The link between allergies and our immune system

The link between allergies and our immune system

26 Jan 2022

We don’t usually make a connection between the immune system and allergies. Often, we link our immune system with things like the flu, fevers, or generally, other illnesses. But the truth is, our immune system shares a very close relationship with allergies.

Let’s understand more about how the immune system is interconnected with allergies, as well as some basic tips on how to avoid common allergies.

The relationship between our immune system and allergies

Immune system and allergies

Our immune system is a complex network of cells, chemicals, tissues, and organs that is responsible for fending off any harmful pathogens that try to invade and harm our bodies (1). It is an important line of defense that keeps our bodies safe from illness.

Allergies are our bodies’ reaction when it comes into contact with a foreign substance that it considers harmful to the body (2). Allergies are usually characterised by inflammation and itching. In more severe cases, some types of allergies can prove to be fatal.

Now, let’s understand the relationship between our immune system and allergies. Allergies are caused by an overreaction of our immune system. When typically harmless substances manage to enter our bodies either through inhalation, consumption, or contact (3), our immune system might misjudge and consider these foreign objects as threats (4). When this happens, the body creates antibodies to attack these threats. As the immune system’s antibodies attack these substances, the affected areas or parts become inflamed. This is what we call an allergic reaction.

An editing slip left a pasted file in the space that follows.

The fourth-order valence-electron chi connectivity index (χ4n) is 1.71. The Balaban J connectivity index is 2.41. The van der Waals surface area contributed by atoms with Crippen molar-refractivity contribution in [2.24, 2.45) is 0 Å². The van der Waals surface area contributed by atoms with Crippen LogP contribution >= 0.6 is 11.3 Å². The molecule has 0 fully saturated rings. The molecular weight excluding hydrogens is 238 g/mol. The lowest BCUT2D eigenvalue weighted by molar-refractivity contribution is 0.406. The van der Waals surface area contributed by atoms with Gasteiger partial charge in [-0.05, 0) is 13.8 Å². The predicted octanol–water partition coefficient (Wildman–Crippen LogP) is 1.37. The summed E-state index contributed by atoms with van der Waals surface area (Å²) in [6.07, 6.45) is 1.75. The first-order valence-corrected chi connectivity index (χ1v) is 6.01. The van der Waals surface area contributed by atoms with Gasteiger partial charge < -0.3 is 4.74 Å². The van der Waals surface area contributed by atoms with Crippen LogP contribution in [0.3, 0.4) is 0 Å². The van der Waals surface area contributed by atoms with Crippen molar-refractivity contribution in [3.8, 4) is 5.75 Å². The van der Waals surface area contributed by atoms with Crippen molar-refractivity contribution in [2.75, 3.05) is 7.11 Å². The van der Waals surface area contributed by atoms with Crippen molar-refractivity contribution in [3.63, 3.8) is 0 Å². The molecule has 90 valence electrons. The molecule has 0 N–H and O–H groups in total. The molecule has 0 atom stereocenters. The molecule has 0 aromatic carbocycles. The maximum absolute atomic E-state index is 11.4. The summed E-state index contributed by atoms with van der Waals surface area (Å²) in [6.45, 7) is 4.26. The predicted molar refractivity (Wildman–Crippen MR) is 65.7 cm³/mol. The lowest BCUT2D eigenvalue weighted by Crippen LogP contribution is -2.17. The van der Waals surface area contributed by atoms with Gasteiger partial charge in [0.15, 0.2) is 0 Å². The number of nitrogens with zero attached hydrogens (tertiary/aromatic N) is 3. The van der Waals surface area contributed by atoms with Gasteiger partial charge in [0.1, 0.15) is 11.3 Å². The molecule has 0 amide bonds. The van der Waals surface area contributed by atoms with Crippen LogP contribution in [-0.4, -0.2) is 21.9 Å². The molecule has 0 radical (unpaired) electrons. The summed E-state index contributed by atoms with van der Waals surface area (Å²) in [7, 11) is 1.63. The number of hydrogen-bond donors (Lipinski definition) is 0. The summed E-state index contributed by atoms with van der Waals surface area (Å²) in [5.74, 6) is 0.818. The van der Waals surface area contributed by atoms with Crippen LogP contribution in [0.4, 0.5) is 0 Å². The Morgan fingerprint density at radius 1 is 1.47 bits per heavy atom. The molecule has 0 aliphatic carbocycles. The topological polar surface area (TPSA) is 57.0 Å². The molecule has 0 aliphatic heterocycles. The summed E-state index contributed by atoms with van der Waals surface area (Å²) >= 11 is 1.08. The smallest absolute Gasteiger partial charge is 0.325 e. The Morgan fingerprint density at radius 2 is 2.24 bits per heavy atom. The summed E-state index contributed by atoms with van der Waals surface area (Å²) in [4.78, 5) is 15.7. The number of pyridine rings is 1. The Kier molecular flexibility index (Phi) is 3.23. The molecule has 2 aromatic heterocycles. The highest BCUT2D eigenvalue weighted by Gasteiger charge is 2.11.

Allergic reactions tend to occur because of an overactive immune system (4). Overactive immune systems produce too many antibodies than necessary. This can prove to be an issue since it can lead to excessive inflammation in our airways or digestive tracts.

Now that we know about the link between the immune system and allergies, let’s talk about how to manage allergies.

How to manage our immune system and allergies

Here are some basic steps that you can take to manage your allergies.

Immune system and allergies

Test for allergies

There are many types of allergies such as ones triggered by dust, food, drugs, latex, and mould to name a few (5). Fortunately, there are tests that you can take so you can better identify what substances your immune system can possibly overreact to. Consult your doctor and get tested so you can come up with a plan on how to live a lifestyle that avoids your triggers.

Avoid allergy triggers

The best course of action to avoid allergies is to limit your exposure to triggers altogether. Once you’ve identified possible allergens with your healthcare professional, you would be able to actively avoid making contact with them. Prevention is always better than cure.


You can also consider taking supplements as a way to improve your immune system. As always, consult with your doctor first before taking anything.

Here are some vitamins and minerals that can support immune system function when paired alongside a nutrient-rich diet: